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BWW Review: Ohio State's DIDO & AENEAS an Inviting Introduction to the Operatic World

The Ohio State University Department of Dance and School of Music
is set to perform "Dido and Aeneas" Oct. 20 - 23.
Photo Credit: Courtesy of Jess Lavender

An evening at the opera doubles as a dual-departmental showcase of talent in Ohio State's production of "Dido & Aeneas."

Presented as a collaborative effort from OSU's School of Music and Department of Dance, "Dido & Aeneas" features students performing in the cast, chorus, orchestra and as dancers.

For those who might cringe at the thought of deciphering dramatic sentiments sung in a foreign language or dressing up to sit in a darkened theater for several hours, "Dido & Aeneas" might just be the perfect opera.

The performance lasts for approximately an hour, thus eliminating the need for an intermission. Its three acts unfold in English and follow the tragic love story of Queen Dido of Carthage (Lauren Doucet) and Aeneas (Samuel White), a Trojan hero and grandson of Zeus.

Inspired by Virgil's "Aeneid," Nahum Tate's libretto draws upon Greco-Roman mythology and incorporates elements of supernatural forces, courtesy of the story's main antagonist, the Sorceress (Jeffrey Hunnicutt).

The Ohio State University Department of Dance and School of Music
is set to perform "Dido and Aeneas" Oct. 20 - 23.
Photo Credit: Courtesy of Jess Lavender

Although the opera's plot is plucked out of classical antiquity, OSU's version deliberately excludes overt visual references to a specific time period.

Minimalistic staging relies on modern tricks of light to set the scene and establish a distinct atmosphere for each act.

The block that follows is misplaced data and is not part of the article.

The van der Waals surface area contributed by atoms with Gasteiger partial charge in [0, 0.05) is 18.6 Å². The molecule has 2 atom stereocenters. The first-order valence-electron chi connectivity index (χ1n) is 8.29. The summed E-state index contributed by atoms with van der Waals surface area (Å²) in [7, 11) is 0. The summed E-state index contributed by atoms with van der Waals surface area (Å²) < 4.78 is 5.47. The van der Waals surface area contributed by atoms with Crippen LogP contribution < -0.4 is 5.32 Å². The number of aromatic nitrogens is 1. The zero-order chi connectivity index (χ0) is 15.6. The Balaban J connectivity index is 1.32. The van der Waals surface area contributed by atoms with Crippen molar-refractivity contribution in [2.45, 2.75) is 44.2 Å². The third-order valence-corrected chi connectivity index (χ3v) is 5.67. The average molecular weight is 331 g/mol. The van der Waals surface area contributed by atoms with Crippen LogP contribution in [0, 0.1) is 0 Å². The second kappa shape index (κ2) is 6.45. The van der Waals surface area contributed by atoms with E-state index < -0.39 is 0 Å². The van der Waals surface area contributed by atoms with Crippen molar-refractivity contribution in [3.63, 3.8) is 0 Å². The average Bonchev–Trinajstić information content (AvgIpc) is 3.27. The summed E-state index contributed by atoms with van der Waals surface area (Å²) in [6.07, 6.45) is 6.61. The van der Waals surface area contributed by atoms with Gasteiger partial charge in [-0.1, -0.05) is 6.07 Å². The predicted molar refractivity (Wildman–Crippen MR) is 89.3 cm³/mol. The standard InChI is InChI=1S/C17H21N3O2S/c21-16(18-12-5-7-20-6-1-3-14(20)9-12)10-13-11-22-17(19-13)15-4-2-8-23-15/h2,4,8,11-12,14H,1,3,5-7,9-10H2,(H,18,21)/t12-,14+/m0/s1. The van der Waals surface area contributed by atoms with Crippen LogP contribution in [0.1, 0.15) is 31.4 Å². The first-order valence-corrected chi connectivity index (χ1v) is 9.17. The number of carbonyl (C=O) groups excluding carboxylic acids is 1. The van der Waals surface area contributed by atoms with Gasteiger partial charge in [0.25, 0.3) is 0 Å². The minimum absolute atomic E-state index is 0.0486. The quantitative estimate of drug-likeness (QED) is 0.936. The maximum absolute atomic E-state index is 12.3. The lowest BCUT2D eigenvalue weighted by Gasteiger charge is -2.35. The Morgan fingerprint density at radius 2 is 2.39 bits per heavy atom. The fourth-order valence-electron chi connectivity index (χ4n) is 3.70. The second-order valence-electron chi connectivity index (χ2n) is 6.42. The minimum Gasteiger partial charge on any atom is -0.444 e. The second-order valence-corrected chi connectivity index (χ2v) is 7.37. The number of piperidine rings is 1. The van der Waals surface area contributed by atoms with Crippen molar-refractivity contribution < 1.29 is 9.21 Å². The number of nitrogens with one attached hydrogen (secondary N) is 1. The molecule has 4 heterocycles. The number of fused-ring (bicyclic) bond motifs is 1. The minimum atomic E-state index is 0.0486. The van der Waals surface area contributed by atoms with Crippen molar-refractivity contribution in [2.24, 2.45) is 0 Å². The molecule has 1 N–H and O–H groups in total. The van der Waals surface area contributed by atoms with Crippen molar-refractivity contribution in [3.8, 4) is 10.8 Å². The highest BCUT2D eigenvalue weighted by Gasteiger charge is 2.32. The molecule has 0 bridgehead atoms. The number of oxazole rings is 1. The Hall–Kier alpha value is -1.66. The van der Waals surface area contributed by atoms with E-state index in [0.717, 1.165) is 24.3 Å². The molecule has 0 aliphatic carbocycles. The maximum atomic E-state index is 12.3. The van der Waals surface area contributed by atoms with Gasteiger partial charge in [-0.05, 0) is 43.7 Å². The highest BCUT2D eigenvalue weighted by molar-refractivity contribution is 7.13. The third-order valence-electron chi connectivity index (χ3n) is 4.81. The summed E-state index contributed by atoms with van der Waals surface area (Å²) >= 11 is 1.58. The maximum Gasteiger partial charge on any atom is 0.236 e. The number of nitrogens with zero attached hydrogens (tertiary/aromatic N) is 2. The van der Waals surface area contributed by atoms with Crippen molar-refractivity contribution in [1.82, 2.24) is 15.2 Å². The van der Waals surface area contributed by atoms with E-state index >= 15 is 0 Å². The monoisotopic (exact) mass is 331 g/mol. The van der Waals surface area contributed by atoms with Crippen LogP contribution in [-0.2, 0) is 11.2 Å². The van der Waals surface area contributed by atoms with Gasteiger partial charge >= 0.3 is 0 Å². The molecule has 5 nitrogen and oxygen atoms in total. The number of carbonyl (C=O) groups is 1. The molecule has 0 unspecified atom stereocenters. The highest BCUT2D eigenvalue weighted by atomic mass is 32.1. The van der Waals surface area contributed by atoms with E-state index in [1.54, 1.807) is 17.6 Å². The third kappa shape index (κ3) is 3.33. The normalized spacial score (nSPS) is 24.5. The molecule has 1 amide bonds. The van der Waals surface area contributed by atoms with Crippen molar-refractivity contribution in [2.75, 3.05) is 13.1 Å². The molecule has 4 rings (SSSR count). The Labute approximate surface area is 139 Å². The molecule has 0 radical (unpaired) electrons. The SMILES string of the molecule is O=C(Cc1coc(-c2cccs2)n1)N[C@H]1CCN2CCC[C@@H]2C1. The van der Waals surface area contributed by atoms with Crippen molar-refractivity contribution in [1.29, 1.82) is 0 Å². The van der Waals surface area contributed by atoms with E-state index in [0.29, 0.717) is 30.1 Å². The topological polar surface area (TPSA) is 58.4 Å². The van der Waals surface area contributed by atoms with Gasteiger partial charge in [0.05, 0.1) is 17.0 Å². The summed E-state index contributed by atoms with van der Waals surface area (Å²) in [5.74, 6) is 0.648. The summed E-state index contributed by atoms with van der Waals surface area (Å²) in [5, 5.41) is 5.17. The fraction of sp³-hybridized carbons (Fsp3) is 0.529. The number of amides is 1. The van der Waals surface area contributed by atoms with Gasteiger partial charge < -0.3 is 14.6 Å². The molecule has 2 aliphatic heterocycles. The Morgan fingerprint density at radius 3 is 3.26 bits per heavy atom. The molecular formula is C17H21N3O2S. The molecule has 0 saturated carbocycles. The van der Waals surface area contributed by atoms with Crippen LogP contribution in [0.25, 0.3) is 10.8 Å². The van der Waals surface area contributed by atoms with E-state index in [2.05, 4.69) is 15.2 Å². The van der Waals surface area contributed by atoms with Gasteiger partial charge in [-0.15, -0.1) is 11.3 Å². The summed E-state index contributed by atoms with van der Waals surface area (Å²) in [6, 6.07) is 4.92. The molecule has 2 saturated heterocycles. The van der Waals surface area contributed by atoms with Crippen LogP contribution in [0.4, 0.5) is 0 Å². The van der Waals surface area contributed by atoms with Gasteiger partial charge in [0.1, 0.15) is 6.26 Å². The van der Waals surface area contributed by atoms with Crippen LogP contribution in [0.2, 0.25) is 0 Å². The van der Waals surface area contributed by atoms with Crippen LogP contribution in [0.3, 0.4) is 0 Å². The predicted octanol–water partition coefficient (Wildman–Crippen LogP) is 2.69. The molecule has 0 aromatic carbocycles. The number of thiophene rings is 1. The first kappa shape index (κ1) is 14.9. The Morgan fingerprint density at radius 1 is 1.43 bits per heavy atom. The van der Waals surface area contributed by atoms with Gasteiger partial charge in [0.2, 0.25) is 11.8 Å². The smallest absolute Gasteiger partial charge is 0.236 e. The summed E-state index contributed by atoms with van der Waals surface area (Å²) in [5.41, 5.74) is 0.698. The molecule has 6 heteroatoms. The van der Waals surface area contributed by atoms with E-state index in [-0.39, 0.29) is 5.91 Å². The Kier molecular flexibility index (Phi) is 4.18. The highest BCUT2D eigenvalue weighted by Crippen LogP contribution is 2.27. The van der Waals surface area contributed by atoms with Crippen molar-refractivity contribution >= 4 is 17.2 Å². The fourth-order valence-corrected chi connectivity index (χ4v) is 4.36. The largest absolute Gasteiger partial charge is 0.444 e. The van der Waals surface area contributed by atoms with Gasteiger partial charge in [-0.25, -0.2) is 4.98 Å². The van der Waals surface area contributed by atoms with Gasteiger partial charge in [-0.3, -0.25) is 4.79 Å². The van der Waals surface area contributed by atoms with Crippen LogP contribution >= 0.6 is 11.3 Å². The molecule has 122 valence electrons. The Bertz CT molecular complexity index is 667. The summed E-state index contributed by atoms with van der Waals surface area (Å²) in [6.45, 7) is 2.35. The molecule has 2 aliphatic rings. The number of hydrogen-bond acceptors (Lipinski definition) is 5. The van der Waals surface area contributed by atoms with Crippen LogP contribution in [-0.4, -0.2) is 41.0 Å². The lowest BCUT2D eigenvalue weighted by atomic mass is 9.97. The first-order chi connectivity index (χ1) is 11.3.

A smooth, blank sheet is draped from the ceiling, creating a semi-circular performance space on the Barnett Theatre's pitch-black floor. From a soft violet to a cool aquamarine to a fiery red, colored lights are projected onto the surface while dancers athletically contort their bodies to mimic the lazy roll of waves or the frenetic jumping of burning embers. This innovative use of a small space allows for an immersive experience, as the placement of the chorus and orchestra in the black box theater wraps the audience in the rich layers of Henry Purcell's lyrical score.

Admittedly, the plot is not the most complex narrative ever performed, and newcomers to the world of opera might find themselves disappointed when character development falls short of the intricacies of Hollywood's latest psychological thrillers.

Yet as a foray into the world of opera, "Dido & Aeneas" is a welcoming option. With OSU's added artistic direction, this classic forges contemporary connections.

"Dido & Aeneas" is set to be performed at the Barnett Theatre in Sullivant Hall, located on OSU's Columbus campus at 1813 N. High St, from Oct. 20 through Oct. 23.

Tickets are $15 general admission and $10 for senior citizens, members of the Alumni Association, and OSU faculty, staff and students.

Showtimes and more information on how to purchase tickets can be found at the OSU School of Music website.

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From This Author Amanda Etchison

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